(Photo: Wikimedia Commons)
A church pastor and a Roman Catholic priest were among more than 200 civilians kidnapped and held hostage by dozens of Muslim rebels recently in the Philippines.
The kidnappings were part of the most recent standoff between the Moro National Liberation Front (MNLF), a Muslim-minority guerilla group, and the Filipino government. Pastor David Nifras and Father Michael Ufana were among the dozens of hostages used by rebels as human shields seeking to protect themselves from military and police forces. Both Nifras and Ufana have since been reported to no longer be in captivity.
As the fighting has displaced over 100,000 refugees, many Christian churches have welcomed the tens of thousands of Muslim refugees who are not associated with the rebels.
Monsignor Chris Manongas, administrator of the Archdiocese of Zamboanga, said that despite the guerilla's attempts to terrify the population and destroy the villages, he would not back down.
"We are helping. We are not afraid. Our social action center here is working hard. We are even putting our lives in danger just to be able to help these people," Manongas said. "We condemn in the highest form this violent attempt to take over the city by the MNLF. We call on them to please listen to the voice of sanity."
The current stand-off has gone on for 10 days, killing 100 people and displacing close to 100,000 others, according to Interaksyon.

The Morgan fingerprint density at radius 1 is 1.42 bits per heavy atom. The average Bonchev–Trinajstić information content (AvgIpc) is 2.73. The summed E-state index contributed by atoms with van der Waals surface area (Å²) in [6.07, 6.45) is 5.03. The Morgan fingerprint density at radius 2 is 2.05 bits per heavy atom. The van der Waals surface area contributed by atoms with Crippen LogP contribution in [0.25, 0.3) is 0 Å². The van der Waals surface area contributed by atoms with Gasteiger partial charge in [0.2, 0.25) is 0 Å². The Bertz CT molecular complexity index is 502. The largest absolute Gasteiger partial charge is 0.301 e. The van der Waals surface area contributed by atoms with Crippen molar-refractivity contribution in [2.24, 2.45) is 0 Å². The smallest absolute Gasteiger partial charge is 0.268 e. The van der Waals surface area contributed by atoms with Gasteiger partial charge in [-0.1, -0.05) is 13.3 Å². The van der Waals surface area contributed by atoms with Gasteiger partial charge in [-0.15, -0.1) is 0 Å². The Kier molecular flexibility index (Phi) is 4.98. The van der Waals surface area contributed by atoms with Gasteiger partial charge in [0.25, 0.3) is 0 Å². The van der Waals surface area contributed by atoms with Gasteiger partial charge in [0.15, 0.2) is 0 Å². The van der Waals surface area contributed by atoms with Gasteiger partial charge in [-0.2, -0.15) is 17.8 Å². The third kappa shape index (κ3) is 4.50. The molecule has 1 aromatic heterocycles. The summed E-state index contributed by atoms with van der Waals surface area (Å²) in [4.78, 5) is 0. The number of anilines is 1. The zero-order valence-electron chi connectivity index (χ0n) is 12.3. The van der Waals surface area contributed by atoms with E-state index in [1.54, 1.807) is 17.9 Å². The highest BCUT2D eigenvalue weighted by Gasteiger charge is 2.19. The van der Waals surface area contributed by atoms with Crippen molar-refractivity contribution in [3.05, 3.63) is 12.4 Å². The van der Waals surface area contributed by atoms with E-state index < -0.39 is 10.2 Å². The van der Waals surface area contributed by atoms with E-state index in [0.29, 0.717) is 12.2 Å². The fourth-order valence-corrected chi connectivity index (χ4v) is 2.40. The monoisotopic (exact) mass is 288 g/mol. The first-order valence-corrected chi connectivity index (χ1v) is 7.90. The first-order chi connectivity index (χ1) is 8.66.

The fighting stems from the MNLF's desire for Muslim self-rule, a cause they have been pushing for since the 1970s. The most recent aggression began after the government made peace with a different Islamic faction earlier this year.
On Sept. 9, close to 2,000 members of the MNLF attempted to raise their own flag above Zamboanga city hall before they were intercepted by government forces and violence began to spread around the region. The city, which had largely been under the siege from the rebels, is only now beginning to reopen as the government slowly gains back control.
"There's this very complicated situation mainly because you have a few different Muslim terrorist groups that want to take and make that southern Philippine island into an independent Muslim state," said Jerry Dykstra, director of media relations for Open Doors USA, according to World Magazine. "Christians are caught in the crossfire. This conflict has been going on for four decades."
Christians make up the majority of the Filipino population with 93 percent of the population. Muslims make up five percent.